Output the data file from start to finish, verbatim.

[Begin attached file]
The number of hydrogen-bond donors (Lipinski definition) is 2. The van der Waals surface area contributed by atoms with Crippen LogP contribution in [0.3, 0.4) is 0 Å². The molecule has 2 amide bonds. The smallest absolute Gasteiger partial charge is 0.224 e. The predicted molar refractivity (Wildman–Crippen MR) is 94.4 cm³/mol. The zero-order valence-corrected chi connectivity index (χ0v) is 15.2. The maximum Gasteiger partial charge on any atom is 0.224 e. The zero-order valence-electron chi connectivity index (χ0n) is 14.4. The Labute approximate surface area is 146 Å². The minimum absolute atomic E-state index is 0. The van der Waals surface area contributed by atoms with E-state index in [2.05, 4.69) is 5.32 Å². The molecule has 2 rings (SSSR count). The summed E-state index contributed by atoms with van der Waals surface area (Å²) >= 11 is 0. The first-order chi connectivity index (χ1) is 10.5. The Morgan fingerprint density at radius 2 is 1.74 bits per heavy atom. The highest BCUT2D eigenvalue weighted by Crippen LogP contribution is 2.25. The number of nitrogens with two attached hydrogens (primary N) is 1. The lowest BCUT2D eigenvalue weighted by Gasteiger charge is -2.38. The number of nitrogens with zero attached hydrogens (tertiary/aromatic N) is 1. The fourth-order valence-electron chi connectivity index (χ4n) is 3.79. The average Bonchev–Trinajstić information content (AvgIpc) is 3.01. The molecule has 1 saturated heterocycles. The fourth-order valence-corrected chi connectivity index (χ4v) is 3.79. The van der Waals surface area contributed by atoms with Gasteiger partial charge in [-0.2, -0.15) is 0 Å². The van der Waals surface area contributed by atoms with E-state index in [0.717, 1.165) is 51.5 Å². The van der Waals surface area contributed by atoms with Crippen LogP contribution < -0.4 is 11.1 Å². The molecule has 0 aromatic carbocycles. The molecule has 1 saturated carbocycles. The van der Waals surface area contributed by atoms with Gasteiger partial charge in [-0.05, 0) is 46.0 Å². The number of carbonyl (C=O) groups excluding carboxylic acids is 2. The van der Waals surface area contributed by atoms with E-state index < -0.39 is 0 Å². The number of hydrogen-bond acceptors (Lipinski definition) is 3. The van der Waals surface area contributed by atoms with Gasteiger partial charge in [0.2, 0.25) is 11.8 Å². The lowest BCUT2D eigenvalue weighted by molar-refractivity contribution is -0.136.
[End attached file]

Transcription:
The number of hydrogen-bond donors (Lipinski definition) is 2. The van der Waals surface area contributed by atoms with Crippen LogP contribution in [0.3, 0.4) is 0 Å². The molecule has 2 amide bonds. The smallest absolute Gasteiger partial charge is 0.224 e. The predicted molar refractivity (Wildman–Crippen MR) is 94.4 cm³/mol. The zero-order valence-corrected chi connectivity index (χ0v) is 15.2. The maximum Gasteiger partial charge on any atom is 0.224 e. The zero-order valence-electron chi connectivity index (χ0n) is 14.4. The Labute approximate surface area is 146 Å². The minimum absolute atomic E-state index is 0. The van der Waals surface area contributed by atoms with E-state index in [2.05, 4.69) is 5.32 Å². The molecule has 2 rings (SSSR count). The summed E-state index contributed by atoms with van der Waals surface area (Å²) >= 11 is 0. The first-order chi connectivity index (χ1) is 10.5. The Morgan fingerprint density at radius 2 is 1.74 bits per heavy atom. The highest BCUT2D eigenvalue weighted by Crippen LogP contribution is 2.25. The number of nitrogens with two attached hydrogens (primary N) is 1. The lowest BCUT2D eigenvalue weighted by Gasteiger charge is -2.38. The number of nitrogens with zero attached hydrogens (tertiary/aromatic N) is 1. The fourth-order valence-electron chi connectivity index (χ4n) is 3.79. The average Bonchev–Trinajstić information content (AvgIpc) is 3.01. The molecule has 1 saturated heterocycles. The fourth-order valence-corrected chi connectivity index (χ4v) is 3.79. The van der Waals surface area contributed by atoms with Gasteiger partial charge in [-0.2, -0.15) is 0 Å². The van der Waals surface area contributed by atoms with E-state index in [0.717, 1.165) is 51.5 Å². The van der Waals surface area contributed by atoms with Crippen LogP contribution < -0.4 is 11.1 Å². The molecule has 0 aromatic carbocycles. The molecule has 1 saturated carbocycles. The van der Waals surface area contributed by atoms with Gasteiger partial charge in [-0.05, 0) is 46.0 Å². The number of carbonyl (C=O) groups excluding carboxylic acids is 2. The van der Waals surface area contributed by atoms with E-state index < -0.39 is 0 Å². The number of hydrogen-bond acceptors (Lipinski definition) is 3. The van der Waals surface area contributed by atoms with Gasteiger partial charge in [0.2, 0.25) is 11.8 Å². The lowest BCUT2D eigenvalue weighted by molar-refractivity contribution is -0.136.